A Guide to National Park Etiquette
Tips & Tricks
A Guide to National Park Etiquette

A bounty of wildlife, a network of forested hiking trails, and access to sweeping panoramas of majestic peaks — America’s national parks are a natural playground for outdoor enthusiasts. Whether you’re conquering summits, enjoying a picnic in an alpine meadow, or pitching a tent and sleeping under the stars, you share the responsibility of keeping America’s 61 national parks pristine. Learn how to promote land stewardship and safely experience the nation’s stunning wilderness by following both the written and unwritten rules of the Great Outdoors.

Share the Trails

group of tourists riding horses on trail Grand canyon
Credit: Roman Khomlyak/Shutterstock

Hikers aren't the only ones traversing the trails. Mountain bikers, trail runners, even horses and mules frequent many of the thoroughfares in national parks. No matter your method of travel, know your right of way and be mindful of signs directing each group. In general, hikers coming uphill have the right of way, so if you're heading down, step to the side to let people up. Bicyclists are asked to yield to hikers and horses, and to be mindful of going too far off the trail where they might trample local plants. Finally, hikers should yield to horses and mules by stepping off the side of the trail.

If you can't remember these rules, just be polite and announce yourself as you come upon other people. A friendly "hello!" or "on your right" will alert others to your presence and help you avoid any collisions.

Keep it Down

Group of hikers  walking through Zion National Park
Credit: Dudarev Mikhail/Shutterstock

While conquering a tough hike with your favorite tunes blaring from your phone may make the experience more enjoyable for yourself, relish in the sounds of nature instead. By keeping the noise from electronic gadgets to a minimum, other hikers as well as wildlife are given the opportunity to embrace the serenity of the Great Outdoors. Because many animals communicate through sounds to care for their young or defend their territory, the intense beats of the latest Top 40s hit can be disrupting. Similarly, video calling on your phone as you reach the summit of the peak takes away the peace from other outdoor enthusiasts, and is an open invitation for everyone else to bask in your achievement too. Pack a pair of headphones if you must and let nature do it's thing.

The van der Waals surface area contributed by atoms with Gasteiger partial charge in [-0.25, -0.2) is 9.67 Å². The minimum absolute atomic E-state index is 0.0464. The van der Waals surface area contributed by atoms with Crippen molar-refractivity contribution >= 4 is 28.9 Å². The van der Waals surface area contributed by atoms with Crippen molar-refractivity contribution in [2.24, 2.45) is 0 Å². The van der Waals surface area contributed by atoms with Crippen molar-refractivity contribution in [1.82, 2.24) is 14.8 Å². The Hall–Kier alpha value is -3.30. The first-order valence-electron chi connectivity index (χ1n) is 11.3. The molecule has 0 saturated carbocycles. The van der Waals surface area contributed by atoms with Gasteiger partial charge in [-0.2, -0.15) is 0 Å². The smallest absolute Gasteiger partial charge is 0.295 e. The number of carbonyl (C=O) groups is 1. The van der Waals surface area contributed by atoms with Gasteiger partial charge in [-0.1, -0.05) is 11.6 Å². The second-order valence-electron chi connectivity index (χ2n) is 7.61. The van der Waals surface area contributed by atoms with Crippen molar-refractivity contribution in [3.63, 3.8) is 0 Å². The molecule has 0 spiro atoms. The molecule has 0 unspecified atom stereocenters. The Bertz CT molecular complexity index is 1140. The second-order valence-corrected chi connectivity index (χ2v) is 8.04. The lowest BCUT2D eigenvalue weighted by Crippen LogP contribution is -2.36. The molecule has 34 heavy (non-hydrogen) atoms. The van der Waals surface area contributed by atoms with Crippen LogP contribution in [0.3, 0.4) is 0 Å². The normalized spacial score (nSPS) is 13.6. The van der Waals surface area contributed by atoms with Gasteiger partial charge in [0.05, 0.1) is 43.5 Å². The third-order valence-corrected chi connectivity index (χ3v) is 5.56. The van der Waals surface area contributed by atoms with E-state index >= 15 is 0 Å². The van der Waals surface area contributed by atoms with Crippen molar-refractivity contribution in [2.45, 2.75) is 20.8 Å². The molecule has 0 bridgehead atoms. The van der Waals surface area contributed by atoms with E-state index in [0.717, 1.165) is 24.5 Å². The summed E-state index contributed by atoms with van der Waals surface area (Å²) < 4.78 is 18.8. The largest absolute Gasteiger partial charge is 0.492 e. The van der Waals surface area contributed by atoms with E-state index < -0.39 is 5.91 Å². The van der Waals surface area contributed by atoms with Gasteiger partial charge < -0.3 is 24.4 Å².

Stay on Track

Hiker on a trail in Glacier national park
Credit: Galyna Andrushko/Shutterstock

Signs encouraging hikers to remain on trails are posted throughout America’s national parks, but we’ve all veered off path at some point to yield to horses and hikers making their way uphill or to dodge a puddle. If you must step off the path, be mindful of nearby plants or animals, as doing so poses the risk of killing or damaging these delicate species. And please, don't leave the path for the perfect picture. Not only is it harmful to the local ecosystem, but it can be downright dangerous if you venture too close to an unstable area.

Forget Face Time with the Animals

Bison standing in a field in Yellowstone national park
Credit: Lorcel/Shutterstock

The popularity of social media platforms has sparked a phenomenon of wildlife selfies, saturating Facebook and Instagram feeds with photos of visitors posing next to and feeding them. But animals are generally territorial and have fierce instincts, prompting them to react when visitors get too close. Many wildlife are stressed by the presence of humans and routine interaction between the two can cause the animals to permanently alter their behavior patterns.